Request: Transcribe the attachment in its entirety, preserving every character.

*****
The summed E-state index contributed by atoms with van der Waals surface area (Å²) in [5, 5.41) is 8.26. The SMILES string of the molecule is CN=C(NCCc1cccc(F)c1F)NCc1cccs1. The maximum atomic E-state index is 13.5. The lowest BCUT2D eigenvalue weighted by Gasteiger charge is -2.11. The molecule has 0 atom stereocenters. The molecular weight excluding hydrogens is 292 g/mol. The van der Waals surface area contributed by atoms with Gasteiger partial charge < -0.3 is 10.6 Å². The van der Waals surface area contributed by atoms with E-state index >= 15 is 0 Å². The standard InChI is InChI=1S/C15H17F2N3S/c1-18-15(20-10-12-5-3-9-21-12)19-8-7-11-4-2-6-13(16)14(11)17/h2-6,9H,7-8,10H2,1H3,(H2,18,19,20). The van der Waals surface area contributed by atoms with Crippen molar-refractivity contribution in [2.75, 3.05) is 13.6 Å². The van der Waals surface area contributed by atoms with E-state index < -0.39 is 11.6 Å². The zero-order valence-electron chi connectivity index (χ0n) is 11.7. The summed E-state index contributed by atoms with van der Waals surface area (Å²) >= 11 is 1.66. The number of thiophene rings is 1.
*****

The summed E-state index contributed by atoms with van der Waals surface area (Å²) in [5, 5.41) is 8.26. The SMILES string of the molecule is CN=C(NCCc1cccc(F)c1F)NCc1cccs1. The maximum atomic E-state index is 13.5. The lowest BCUT2D eigenvalue weighted by Gasteiger charge is -2.11. The molecule has 0 atom stereocenters. The molecular weight excluding hydrogens is 292 g/mol. The van der Waals surface area contributed by atoms with Gasteiger partial charge < -0.3 is 10.6 Å². The van der Waals surface area contributed by atoms with E-state index >= 15 is 0 Å². The standard InChI is InChI=1S/C15H17F2N3S/c1-18-15(20-10-12-5-3-9-21-12)19-8-7-11-4-2-6-13(16)14(11)17/h2-6,9H,7-8,10H2,1H3,(H2,18,19,20). The van der Waals surface area contributed by atoms with Crippen molar-refractivity contribution in [2.75, 3.05) is 13.6 Å². The van der Waals surface area contributed by atoms with E-state index < -0.39 is 11.6 Å². The zero-order valence-electron chi connectivity index (χ0n) is 11.7. The summed E-state index contributed by atoms with van der Waals surface area (Å²) >= 11 is 1.66. The number of thiophene rings is 1.